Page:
With his literary career not generating revenue and his foster father not providing any support, a young Edgar Allan Poe in his early twenties roamed the eastern coast of the United States looking for ways to make a living. Read about Poe’s early-life family and educational troubles, HERE. He drifted through cities such as New York, Philadelphia and Richmond, before finally settling in with his aunt, Maria Clemm, who had a home in Baltimore, Maryland. From 1831 to 1835, Edgar Allan Poe would live with his aunt and her young daughter, Virginia.
While living with his aunt, Poe finally received some literary recognition when his piece, “MS. Found in a Bottle,” won a $50 prize from a contest in the Baltimore Saturday Visitor. Although the prize was some of the first acclaim Poe had received for his work, he had already published two books of poetry, Tamerlane and Other Poems(1827) and Al Aaraaf, Tamerlane, and Minor Poems (1829). These books received little recognition at the time, even though modern observers believe the collections to contain masterpieces.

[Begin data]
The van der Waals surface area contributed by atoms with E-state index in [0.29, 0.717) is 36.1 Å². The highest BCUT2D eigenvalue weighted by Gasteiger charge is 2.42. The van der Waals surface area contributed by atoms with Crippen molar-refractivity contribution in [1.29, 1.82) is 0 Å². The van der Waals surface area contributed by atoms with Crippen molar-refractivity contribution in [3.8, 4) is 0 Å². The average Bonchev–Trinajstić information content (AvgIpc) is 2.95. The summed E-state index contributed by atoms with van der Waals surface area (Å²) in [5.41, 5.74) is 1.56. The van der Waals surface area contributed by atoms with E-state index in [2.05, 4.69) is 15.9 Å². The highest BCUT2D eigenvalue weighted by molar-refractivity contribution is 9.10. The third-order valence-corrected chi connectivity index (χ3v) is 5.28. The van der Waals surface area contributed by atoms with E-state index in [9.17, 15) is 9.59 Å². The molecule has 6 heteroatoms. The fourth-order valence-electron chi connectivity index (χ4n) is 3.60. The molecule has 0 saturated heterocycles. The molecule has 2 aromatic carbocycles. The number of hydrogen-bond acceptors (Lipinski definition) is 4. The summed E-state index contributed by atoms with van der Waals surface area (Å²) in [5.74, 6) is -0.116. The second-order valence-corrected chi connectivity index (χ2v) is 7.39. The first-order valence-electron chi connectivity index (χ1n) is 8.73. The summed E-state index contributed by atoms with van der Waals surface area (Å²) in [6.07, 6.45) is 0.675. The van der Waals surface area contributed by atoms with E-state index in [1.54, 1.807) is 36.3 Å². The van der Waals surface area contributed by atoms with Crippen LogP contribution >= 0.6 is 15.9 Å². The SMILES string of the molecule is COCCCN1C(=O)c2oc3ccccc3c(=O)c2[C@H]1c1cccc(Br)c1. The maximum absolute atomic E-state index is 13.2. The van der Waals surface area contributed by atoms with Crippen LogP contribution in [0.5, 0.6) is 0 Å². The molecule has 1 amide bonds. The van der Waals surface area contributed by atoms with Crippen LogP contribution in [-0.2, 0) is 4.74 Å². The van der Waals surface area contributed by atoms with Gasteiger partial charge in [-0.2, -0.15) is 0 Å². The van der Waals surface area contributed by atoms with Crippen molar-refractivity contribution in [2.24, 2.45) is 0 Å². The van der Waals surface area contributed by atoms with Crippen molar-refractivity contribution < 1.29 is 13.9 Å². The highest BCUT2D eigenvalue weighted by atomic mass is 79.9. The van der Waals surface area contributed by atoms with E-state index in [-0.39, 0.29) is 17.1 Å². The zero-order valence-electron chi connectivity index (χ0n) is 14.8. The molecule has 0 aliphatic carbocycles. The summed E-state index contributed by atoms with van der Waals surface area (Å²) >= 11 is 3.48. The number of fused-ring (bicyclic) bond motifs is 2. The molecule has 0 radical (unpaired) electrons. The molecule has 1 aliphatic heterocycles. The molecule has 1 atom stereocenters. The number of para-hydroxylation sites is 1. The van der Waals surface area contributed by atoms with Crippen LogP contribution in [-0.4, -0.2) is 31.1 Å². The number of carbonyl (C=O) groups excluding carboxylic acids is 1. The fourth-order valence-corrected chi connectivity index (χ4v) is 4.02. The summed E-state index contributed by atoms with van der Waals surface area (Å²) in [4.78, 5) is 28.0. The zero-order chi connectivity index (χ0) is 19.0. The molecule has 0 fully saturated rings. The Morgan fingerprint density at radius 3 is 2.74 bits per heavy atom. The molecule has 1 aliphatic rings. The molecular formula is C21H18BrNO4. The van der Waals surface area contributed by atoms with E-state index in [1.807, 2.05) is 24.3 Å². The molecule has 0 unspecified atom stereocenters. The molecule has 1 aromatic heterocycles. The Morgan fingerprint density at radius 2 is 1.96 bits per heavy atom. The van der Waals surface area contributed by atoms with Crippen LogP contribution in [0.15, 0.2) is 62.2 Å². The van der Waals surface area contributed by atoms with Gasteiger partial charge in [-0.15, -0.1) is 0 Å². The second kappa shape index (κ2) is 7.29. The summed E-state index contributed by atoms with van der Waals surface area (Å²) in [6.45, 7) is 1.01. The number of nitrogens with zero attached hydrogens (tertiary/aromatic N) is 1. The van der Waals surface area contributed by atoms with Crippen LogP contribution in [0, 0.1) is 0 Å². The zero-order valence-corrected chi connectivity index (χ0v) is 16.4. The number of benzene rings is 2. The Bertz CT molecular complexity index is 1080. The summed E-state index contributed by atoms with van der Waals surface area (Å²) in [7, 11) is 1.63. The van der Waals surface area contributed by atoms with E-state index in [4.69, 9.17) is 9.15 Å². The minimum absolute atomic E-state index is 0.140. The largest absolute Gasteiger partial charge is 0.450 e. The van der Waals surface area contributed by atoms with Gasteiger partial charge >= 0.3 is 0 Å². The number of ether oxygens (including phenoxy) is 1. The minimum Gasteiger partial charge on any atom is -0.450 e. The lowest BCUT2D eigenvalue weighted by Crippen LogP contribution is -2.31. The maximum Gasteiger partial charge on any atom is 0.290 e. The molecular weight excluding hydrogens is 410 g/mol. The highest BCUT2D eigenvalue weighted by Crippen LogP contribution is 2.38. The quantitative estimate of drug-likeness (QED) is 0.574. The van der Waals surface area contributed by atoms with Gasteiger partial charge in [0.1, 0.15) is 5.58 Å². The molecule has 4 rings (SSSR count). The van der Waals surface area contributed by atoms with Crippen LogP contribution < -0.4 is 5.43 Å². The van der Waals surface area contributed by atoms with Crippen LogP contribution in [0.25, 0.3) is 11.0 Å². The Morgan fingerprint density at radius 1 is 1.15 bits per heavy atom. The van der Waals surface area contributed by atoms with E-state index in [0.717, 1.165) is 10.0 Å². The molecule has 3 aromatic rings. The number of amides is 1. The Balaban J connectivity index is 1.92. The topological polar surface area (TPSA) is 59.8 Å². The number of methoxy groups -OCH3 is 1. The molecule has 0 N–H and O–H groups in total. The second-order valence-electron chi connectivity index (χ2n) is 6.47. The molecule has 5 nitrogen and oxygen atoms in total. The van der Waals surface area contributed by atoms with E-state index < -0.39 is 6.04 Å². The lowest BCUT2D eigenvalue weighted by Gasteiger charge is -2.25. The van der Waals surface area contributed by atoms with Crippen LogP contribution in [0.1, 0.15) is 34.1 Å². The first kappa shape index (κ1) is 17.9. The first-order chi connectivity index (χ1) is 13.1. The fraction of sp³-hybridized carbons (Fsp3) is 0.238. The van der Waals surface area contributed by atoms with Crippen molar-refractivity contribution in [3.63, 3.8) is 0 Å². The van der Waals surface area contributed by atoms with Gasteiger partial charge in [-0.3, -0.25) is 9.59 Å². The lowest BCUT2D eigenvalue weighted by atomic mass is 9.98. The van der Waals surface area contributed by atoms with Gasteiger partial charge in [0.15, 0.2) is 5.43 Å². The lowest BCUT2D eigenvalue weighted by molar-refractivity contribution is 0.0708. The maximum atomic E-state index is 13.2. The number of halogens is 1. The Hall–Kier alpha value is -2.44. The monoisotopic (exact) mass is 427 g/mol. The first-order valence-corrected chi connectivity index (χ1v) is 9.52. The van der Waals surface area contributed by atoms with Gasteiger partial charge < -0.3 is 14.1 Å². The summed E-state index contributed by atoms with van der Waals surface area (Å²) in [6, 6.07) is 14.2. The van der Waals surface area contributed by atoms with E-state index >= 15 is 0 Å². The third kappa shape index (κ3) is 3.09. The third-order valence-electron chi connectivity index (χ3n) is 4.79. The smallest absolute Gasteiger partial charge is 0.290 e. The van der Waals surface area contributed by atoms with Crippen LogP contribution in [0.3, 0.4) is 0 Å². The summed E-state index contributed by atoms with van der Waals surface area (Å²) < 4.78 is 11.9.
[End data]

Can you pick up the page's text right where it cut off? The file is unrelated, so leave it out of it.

For Edgar Allan Poe, the best accomplishment he achieved during his stay with the Clemm family was the relationship he developed with his cousin, the young Virginia Clemm. When, in 1835, he was offered the position of editor at the Southern Literary Messenger of Richmond Virginia, he brought Maria and Virginia Clemm to live with him in his new home. The next year, in 1836, Edgar Allan Poe and Virginia were married. He was in his late twenties, at the time. Virginia, on the other hand, was only between 12 and 14 years of age.
The marriage would last for over a decade, but, tragically, Virginia died of tuberculosis in 1847. She was still in her early twenties at the time. Edgar Allan Poe grew darker after the death of his wife, and he quickly began to give way to his ongoing fight against depression and alcoholism.
In 1849, Edgar Allan Poe left Richmond Virginia, intending to arrive in Philadelphia. Mysteriously, he was found delirious in Baltimore and died on October 7, 1849. The cause of the great author’s death remains unknown and debated. There are many theories about the cause of death, including being beaten to death, rabies, poisoning, or even a case of fatal kidnapping.
Written by C. Keith Hansley.